However, everything is not perfect with the National Pension Scheme and there are few aspects of the funds which one should know and evaluate before investing.
       
      The Drawbacks of Investing in National Pension Scheme (NPS):
       
      Limited Exposure to Equities: It is observed that equity market offers better return over a longer period of time which is generally higher as compared to other fixed return instruments. Fund Allocation to Equities has been restricted to maximum of 75% of your investment (Under Life Cycle Fund). This may not be an big issue with short term investors but for young individuals in their 20’s-30’s this means potential loss of opportunity to accumulate more wealth through maximum exposure to Equity Market. The contribution under the Life Cycle Fund (LC-75) to the Equity class will gradually reduce post the Subscriber attains 35 years of age.
       
      Restriction on Withdrawal: One of the major drawbacks considered by many is the restriction imposed on withdrawal of your contribution. Only 25% of the total investment may be withdrawn at any point after completion of 10 years active subscription also discourages many to invest in the scheme. Moreover, if the entire investment is withdrawn before the age of 60, then 80% of the fund is to be used up buying an annuity plan which makes it unviable plan for many individuals.
       
      Portion of Withdrawal and Annuity Payout Taxable: Although 40% of the withdrawal is exempted from tax, but rest of the amount is taxable as per the Income Tax Act. Even the fund used to purchase an annuity carries a deferred tax liability on the same, meaning, that tax will be applicable on the Annuity payout received by an individual.
       
      Low Returns on Annuity Plans: Minimum of 40% of the maturity amount needs to be vested in Annuity Plans which will provide you with monthly pension. However, the Annuity plans offer very poor returns on investment and are not at all tax efficient. Thus, one ends up with poor returns on the vested amount.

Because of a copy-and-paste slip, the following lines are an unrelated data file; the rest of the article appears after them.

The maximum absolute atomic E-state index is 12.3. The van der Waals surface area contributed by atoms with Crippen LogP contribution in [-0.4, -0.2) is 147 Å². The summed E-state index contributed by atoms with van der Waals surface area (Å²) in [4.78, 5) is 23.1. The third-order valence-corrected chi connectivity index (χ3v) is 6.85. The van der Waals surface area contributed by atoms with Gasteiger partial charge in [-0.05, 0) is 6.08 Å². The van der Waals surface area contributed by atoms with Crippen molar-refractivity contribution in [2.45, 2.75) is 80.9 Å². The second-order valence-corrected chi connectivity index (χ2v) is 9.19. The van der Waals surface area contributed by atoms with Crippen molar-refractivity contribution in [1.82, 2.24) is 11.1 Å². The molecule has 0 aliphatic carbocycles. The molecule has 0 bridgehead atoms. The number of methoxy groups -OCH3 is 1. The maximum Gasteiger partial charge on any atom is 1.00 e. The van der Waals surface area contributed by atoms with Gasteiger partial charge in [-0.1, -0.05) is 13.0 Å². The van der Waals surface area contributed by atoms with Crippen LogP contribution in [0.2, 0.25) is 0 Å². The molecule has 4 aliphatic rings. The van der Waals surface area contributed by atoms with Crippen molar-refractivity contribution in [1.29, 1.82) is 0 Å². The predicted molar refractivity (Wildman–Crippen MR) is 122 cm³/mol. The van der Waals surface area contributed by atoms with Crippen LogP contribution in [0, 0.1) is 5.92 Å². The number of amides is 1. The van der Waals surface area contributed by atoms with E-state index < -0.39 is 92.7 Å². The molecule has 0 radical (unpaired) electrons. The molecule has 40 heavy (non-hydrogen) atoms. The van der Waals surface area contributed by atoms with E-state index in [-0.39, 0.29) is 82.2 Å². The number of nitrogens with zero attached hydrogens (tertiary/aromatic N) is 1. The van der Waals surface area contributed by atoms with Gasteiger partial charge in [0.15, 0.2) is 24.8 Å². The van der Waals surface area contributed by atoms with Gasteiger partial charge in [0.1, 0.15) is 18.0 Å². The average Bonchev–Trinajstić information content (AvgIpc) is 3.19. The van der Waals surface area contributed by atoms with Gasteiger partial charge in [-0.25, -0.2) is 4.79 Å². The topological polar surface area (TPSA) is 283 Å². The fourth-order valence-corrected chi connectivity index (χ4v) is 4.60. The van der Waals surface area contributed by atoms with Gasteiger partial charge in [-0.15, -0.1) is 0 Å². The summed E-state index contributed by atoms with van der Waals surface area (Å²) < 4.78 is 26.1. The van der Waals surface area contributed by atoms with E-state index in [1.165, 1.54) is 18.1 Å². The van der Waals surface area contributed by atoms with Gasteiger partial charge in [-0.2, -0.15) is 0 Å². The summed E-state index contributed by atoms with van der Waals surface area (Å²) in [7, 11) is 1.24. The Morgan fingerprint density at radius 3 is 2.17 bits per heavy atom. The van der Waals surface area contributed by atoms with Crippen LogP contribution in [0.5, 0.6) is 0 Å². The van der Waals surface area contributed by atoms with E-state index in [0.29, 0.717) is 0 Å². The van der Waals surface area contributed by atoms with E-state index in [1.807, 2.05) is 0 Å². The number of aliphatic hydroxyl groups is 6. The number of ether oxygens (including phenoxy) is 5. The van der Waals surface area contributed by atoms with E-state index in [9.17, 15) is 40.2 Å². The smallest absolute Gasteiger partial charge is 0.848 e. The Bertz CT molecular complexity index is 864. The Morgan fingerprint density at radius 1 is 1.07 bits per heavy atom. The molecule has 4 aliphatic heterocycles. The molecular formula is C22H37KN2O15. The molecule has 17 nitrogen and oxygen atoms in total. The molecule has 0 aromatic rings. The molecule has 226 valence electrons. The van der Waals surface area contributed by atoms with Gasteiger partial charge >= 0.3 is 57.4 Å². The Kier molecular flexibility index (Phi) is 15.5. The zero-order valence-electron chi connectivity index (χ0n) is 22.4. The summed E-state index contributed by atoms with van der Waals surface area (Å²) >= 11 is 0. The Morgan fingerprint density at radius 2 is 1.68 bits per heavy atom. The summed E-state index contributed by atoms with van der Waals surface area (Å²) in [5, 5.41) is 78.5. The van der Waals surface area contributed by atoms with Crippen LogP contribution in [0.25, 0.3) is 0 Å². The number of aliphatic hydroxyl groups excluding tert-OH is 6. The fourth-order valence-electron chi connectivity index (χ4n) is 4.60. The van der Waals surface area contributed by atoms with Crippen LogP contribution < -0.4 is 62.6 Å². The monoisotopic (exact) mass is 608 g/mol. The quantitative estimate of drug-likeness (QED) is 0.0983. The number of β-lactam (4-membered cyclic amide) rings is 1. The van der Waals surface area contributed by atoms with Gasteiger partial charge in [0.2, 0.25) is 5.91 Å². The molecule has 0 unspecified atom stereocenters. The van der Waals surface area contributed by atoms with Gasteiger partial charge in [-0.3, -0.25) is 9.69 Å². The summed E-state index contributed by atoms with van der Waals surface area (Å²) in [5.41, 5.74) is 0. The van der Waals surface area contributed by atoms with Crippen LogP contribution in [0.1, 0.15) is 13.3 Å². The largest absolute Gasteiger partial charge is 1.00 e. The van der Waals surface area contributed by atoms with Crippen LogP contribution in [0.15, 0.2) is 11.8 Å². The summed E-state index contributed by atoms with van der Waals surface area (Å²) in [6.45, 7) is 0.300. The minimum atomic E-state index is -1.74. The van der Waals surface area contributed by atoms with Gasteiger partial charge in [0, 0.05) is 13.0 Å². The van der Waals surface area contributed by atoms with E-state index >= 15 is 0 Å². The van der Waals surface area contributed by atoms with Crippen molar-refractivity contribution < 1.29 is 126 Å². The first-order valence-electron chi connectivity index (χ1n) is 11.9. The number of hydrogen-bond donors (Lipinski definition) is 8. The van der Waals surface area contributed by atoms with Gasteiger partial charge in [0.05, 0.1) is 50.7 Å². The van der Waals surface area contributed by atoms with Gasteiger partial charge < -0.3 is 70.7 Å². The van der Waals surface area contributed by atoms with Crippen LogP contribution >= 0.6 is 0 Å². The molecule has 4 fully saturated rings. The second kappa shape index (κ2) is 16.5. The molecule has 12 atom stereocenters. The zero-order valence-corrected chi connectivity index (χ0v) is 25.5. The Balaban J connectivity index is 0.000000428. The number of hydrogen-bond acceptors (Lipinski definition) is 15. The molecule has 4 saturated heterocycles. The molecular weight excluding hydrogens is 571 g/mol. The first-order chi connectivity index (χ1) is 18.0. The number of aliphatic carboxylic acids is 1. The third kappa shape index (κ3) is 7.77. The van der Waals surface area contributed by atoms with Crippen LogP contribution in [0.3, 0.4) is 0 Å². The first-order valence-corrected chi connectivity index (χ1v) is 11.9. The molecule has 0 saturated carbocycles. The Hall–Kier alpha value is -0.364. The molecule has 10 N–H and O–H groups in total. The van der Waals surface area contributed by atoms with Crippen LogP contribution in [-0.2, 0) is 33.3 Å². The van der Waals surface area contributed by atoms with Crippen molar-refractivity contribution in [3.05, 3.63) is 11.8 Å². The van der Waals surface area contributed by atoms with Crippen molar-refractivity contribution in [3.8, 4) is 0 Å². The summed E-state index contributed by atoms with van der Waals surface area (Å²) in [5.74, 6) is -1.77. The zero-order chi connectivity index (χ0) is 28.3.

Better Alternatives Available: Mutual Funds are offering better Retirement plans as compared to NPS which promises better returns, tax efficiency and flexibility making them lucrative alternative for investment. Individuals may explore those options before investing in NPS.
       
      Return on Investment Not Guaranteed: The investment in this scheme does not guarantee any minimum or fixed return as of now as it is subject to fund performance over a period of time. Hence, Individuals cannot be sure of the return on the investment and have to observe the fund performance closely. This again means one has to keep an eye on market trends which will reflect in the performance of the funds as well.
       
      Should One Invest in National Pension Scheme (NPS)
      Most of the personal finance experts do not approve of this scheme and I’m also not a great fan of this scheme. However, I would recommend this scheme to the individuals provided; they are able to diversify funds among NPS, Equity Mutual Funds, Public Provident Fund (PPF) and other Retirement Mutual Funds. As it will help them to enjoy tax benefits and strikes a good balance between wealth maximization and security. 
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      Amritesh is an experienced professional in the field of HR, Finance and Compliance. He is currently working in the IT Industry with an US based firm. He took up Blogging as a hobby which eventually turned into passion. He primarily focuses on topics related to Personal Finance, HR, Compliance and Technology.
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      2 Comments on "National Pension Scheme (NPS): Benefits and Drawbacks (Series-2)"

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      Gajanan Ganesh Patil
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      For the Govt Servant It is very bad Scheme Because the Own amount we can not utilize at the time of service. It is harrashment of junior Employees their salaries are smaller and problems are more so it is bad for Govt.Employees.